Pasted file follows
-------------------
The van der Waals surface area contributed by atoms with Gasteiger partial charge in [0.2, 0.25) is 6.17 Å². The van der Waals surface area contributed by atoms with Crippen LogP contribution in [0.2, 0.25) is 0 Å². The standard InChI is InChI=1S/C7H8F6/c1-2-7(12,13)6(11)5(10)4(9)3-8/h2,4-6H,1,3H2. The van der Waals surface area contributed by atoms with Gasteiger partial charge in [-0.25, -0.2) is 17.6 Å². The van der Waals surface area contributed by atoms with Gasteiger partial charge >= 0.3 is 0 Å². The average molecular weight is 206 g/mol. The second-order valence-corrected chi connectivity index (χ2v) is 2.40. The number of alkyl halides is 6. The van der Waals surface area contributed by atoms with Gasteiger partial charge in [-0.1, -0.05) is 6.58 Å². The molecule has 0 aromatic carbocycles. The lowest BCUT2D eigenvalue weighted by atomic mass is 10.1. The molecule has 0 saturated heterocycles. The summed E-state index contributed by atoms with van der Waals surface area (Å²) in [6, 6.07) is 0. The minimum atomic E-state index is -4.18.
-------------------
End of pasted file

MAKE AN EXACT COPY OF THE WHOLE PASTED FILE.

The van der Waals surface area contributed by atoms with Gasteiger partial charge in [0.2, 0.25) is 6.17 Å². The van der Waals surface area contributed by atoms with Crippen LogP contribution in [0.2, 0.25) is 0 Å². The standard InChI is InChI=1S/C7H8F6/c1-2-7(12,13)6(11)5(10)4(9)3-8/h2,4-6H,1,3H2. The van der Waals surface area contributed by atoms with Gasteiger partial charge in [-0.25, -0.2) is 17.6 Å². The van der Waals surface area contributed by atoms with Gasteiger partial charge >= 0.3 is 0 Å². The average molecular weight is 206 g/mol. The second-order valence-corrected chi connectivity index (χ2v) is 2.40. The number of alkyl halides is 6. The van der Waals surface area contributed by atoms with Gasteiger partial charge in [-0.1, -0.05) is 6.58 Å². The molecule has 0 aromatic carbocycles. The lowest BCUT2D eigenvalue weighted by atomic mass is 10.1. The molecule has 0 saturated heterocycles. The summed E-state index contributed by atoms with van der Waals surface area (Å²) in [6, 6.07) is 0. The minimum atomic E-state index is -4.18.